ln(a) + S_{Cauchy}(a=1)

and RHS is

ln(sigma) + S_{Gaussian}(sigma=1)

so that the eqn simply means that ‘a’ and \sigma are in a fixed ratio (whose value involves pi, e, Euler’s const etc).

Anton

]]>S_{Cauchy}(a) = S_{Gaussian}(\sigma)

which is indeed an equation relating ‘a’ of the Cauchy distribution with \sigma of the Gaussian distribution. Are you saying that this leads somewhere…?

Anton

]]>I didn’t make my question clear. Sure the variance of the Cauchy is infinite but it can be constructed in such a way that it has a parameter describing its width (i.e. replace z by z/a where a is a scale parameter). Now the variance will always be infinite but the shape of the distribution and consequently the entropy will depend on a.

For a given a and the entropy associated with it for a Cauchy distribution, one can find a Gaussian distribution with variance chosen to give the same entropy as a Cauchy distribution with any particular a. This requirement would give an equation between a and sigma for the two distributions to have the same entropy.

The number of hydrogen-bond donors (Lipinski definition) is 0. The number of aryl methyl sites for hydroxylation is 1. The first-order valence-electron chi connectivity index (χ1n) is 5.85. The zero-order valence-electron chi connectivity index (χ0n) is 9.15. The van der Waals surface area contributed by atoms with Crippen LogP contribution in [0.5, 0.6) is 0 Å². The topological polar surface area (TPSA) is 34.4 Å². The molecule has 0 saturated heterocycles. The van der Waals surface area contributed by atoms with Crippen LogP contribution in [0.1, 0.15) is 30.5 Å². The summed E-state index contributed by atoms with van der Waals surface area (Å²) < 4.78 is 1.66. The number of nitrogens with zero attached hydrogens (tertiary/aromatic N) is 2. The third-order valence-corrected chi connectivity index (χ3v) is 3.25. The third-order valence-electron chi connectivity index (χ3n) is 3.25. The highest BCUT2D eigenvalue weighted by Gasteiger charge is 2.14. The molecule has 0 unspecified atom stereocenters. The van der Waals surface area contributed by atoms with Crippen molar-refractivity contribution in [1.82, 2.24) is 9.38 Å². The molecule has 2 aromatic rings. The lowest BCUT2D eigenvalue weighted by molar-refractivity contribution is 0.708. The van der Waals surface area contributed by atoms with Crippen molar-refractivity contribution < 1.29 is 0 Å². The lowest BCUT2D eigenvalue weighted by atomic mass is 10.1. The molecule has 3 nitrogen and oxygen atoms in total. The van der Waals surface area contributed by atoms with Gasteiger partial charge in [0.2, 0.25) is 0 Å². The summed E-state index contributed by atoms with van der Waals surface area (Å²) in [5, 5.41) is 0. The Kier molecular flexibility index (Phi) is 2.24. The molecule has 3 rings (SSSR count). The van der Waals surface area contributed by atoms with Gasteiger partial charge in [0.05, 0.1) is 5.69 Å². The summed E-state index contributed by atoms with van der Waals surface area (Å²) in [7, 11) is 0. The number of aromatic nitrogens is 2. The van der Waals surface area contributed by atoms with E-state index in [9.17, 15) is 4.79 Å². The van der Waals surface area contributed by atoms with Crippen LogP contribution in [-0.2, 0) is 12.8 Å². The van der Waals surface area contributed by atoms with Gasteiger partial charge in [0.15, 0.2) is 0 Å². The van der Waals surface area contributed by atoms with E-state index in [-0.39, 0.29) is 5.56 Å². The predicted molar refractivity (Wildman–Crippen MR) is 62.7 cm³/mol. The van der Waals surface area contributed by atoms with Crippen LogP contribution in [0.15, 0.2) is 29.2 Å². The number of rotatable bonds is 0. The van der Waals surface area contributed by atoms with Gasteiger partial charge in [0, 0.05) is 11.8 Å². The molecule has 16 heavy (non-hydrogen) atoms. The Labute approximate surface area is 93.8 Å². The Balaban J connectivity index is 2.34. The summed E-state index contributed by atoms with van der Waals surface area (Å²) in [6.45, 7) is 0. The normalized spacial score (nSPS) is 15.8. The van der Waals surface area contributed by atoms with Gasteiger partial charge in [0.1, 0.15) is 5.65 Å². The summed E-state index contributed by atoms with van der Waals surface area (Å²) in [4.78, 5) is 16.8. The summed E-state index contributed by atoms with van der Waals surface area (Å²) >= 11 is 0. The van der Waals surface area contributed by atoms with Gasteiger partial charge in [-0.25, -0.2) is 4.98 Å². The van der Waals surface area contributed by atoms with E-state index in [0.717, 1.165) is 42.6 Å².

Do you get my point?

Peter

]]>And this is exactly what you find, because the variance of the Cauchy distribution is… infinity!

Anton

]]>Assuming zero mean there would therefore seem to be a Gaussian distribution with variance adjusted so that it has the same entropy as a given Cauchy distribution (allowing forms like a^2 + z^2 instead of 1+z^2 in the denominator). What’s the relationship between the parameters of the Cauchy and the Gaussian that is “isentropic” to it, and what does this mean?

]]>[sqrt(pi) – 1][ln2 + g/2] + ln\pi

where g stands for Euler’s constant. That’s a nice mix of transcendentals.

]]>I think the entropy may be divergent too, but I’ve never really looked at it. Interesting.

]]>Its entropy, which might be a more meaningful measure of the width of a distribution than the standard deviation, is finite, although \int dz p(z) log p(z) (over all z) is a meaty integral to calculate for the Cauchy form.

]]>Anton ]]>